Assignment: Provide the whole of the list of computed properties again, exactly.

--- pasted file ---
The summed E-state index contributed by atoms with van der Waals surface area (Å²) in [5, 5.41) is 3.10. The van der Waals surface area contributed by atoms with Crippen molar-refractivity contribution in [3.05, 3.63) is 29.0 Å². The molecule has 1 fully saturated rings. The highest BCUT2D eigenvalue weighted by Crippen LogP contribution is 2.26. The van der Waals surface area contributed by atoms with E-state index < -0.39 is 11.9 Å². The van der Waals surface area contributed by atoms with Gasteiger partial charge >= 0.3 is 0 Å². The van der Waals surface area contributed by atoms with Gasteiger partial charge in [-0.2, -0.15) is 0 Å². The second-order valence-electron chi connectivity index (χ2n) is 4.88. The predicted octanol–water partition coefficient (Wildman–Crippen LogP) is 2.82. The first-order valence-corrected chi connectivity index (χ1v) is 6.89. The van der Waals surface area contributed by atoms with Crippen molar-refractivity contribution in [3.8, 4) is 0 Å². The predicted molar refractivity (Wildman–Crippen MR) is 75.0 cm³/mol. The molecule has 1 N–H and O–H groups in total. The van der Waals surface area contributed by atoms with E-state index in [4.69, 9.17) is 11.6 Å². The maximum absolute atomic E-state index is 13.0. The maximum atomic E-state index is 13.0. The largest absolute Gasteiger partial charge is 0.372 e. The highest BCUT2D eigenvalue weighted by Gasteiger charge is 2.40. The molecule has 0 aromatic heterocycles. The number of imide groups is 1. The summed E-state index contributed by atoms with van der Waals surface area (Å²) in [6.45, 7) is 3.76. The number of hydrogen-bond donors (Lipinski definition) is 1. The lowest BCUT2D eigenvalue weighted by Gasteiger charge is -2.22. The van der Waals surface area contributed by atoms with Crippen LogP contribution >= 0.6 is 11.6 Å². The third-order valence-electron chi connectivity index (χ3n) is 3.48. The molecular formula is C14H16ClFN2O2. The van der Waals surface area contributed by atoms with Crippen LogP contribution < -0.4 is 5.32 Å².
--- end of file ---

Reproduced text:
The summed E-state index contributed by atoms with van der Waals surface area (Å²) in [5, 5.41) is 3.10. The van der Waals surface area contributed by atoms with Crippen molar-refractivity contribution in [3.05, 3.63) is 29.0 Å². The molecule has 1 fully saturated rings. The highest BCUT2D eigenvalue weighted by Crippen LogP contribution is 2.26. The van der Waals surface area contributed by atoms with E-state index < -0.39 is 11.9 Å². The van der Waals surface area contributed by atoms with Gasteiger partial charge >= 0.3 is 0 Å². The van der Waals surface area contributed by atoms with Gasteiger partial charge in [-0.2, -0.15) is 0 Å². The second-order valence-electron chi connectivity index (χ2n) is 4.88. The predicted octanol–water partition coefficient (Wildman–Crippen LogP) is 2.82. The first-order valence-corrected chi connectivity index (χ1v) is 6.89. The van der Waals surface area contributed by atoms with Crippen molar-refractivity contribution in [3.8, 4) is 0 Å². The predicted molar refractivity (Wildman–Crippen MR) is 75.0 cm³/mol. The molecule has 1 N–H and O–H groups in total. The van der Waals surface area contributed by atoms with E-state index in [4.69, 9.17) is 11.6 Å². The maximum absolute atomic E-state index is 13.0. The maximum atomic E-state index is 13.0. The largest absolute Gasteiger partial charge is 0.372 e. The highest BCUT2D eigenvalue weighted by Gasteiger charge is 2.40. The molecule has 0 aromatic heterocycles. The number of imide groups is 1. The summed E-state index contributed by atoms with van der Waals surface area (Å²) in [6.45, 7) is 3.76. The number of hydrogen-bond donors (Lipinski definition) is 1. The lowest BCUT2D eigenvalue weighted by Gasteiger charge is -2.22. The van der Waals surface area contributed by atoms with Crippen LogP contribution >= 0.6 is 11.6 Å². The third-order valence-electron chi connectivity index (χ3n) is 3.48. The molecular formula is C14H16ClFN2O2. The van der Waals surface area contributed by atoms with Crippen LogP contribution < -0.4 is 5.32 Å².